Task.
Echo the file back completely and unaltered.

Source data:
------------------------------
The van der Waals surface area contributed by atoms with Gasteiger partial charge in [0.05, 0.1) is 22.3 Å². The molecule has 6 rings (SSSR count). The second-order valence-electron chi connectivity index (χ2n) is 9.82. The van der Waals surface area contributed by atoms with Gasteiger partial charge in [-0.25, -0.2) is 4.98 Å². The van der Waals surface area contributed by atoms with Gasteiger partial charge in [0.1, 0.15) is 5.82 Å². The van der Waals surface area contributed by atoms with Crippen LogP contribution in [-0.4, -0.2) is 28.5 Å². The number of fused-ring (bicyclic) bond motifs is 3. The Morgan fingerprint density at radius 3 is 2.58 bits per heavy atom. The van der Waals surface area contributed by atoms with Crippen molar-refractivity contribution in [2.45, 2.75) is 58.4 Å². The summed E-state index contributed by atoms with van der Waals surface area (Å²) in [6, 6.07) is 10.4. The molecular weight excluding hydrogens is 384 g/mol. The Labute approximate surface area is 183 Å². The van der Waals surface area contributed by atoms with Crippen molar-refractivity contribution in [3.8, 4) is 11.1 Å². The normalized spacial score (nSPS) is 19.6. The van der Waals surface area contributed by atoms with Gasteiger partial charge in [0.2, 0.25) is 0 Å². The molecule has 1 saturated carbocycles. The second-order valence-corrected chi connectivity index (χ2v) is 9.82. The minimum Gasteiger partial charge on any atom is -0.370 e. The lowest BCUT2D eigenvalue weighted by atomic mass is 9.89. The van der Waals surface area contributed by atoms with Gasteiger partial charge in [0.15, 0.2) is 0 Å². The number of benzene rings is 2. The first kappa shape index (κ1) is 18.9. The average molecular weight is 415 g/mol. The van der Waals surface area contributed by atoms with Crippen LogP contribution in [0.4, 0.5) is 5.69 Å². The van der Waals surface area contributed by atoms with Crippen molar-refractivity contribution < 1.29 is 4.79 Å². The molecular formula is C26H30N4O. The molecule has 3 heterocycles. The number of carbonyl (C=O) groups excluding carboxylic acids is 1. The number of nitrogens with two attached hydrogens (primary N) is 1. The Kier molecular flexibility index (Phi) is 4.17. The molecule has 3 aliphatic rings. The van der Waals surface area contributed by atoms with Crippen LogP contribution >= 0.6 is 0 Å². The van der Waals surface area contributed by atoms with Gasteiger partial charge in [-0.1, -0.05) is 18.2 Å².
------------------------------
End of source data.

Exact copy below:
The van der Waals surface area contributed by atoms with Gasteiger partial charge in [0.05, 0.1) is 22.3 Å². The molecule has 6 rings (SSSR count). The second-order valence-electron chi connectivity index (χ2n) is 9.82. The van der Waals surface area contributed by atoms with Gasteiger partial charge in [-0.25, -0.2) is 4.98 Å². The van der Waals surface area contributed by atoms with Gasteiger partial charge in [0.1, 0.15) is 5.82 Å². The van der Waals surface area contributed by atoms with Crippen LogP contribution in [-0.4, -0.2) is 28.5 Å². The number of fused-ring (bicyclic) bond motifs is 3. The Morgan fingerprint density at radius 3 is 2.58 bits per heavy atom. The van der Waals surface area contributed by atoms with Crippen molar-refractivity contribution in [2.45, 2.75) is 58.4 Å². The summed E-state index contributed by atoms with van der Waals surface area (Å²) in [6, 6.07) is 10.4. The molecular weight excluding hydrogens is 384 g/mol. The Labute approximate surface area is 183 Å². The van der Waals surface area contributed by atoms with Crippen molar-refractivity contribution in [3.8, 4) is 11.1 Å². The normalized spacial score (nSPS) is 19.6. The van der Waals surface area contributed by atoms with Gasteiger partial charge in [0.2, 0.25) is 0 Å². The molecule has 1 saturated carbocycles. The second-order valence-corrected chi connectivity index (χ2v) is 9.82. The minimum Gasteiger partial charge on any atom is -0.370 e. The lowest BCUT2D eigenvalue weighted by atomic mass is 9.89. The van der Waals surface area contributed by atoms with Gasteiger partial charge in [0.15, 0.2) is 0 Å². The number of benzene rings is 2. The first kappa shape index (κ1) is 18.9. The average molecular weight is 415 g/mol. The van der Waals surface area contributed by atoms with Crippen LogP contribution in [0.4, 0.5) is 5.69 Å². The van der Waals surface area contributed by atoms with Crippen molar-refractivity contribution < 1.29 is 4.79 Å². The molecular formula is C26H30N4O. The molecule has 3 heterocycles. The number of carbonyl (C=O) groups excluding carboxylic acids is 1. The number of nitrogens with two attached hydrogens (primary N) is 1. The Kier molecular flexibility index (Phi) is 4.17. The molecule has 3 aliphatic rings. The van der Waals surface area contributed by atoms with Crippen LogP contribution >= 0.6 is 0 Å². The van der Waals surface area contributed by atoms with Gasteiger partial charge in [-0.1, -0.05) is 18.2 Å².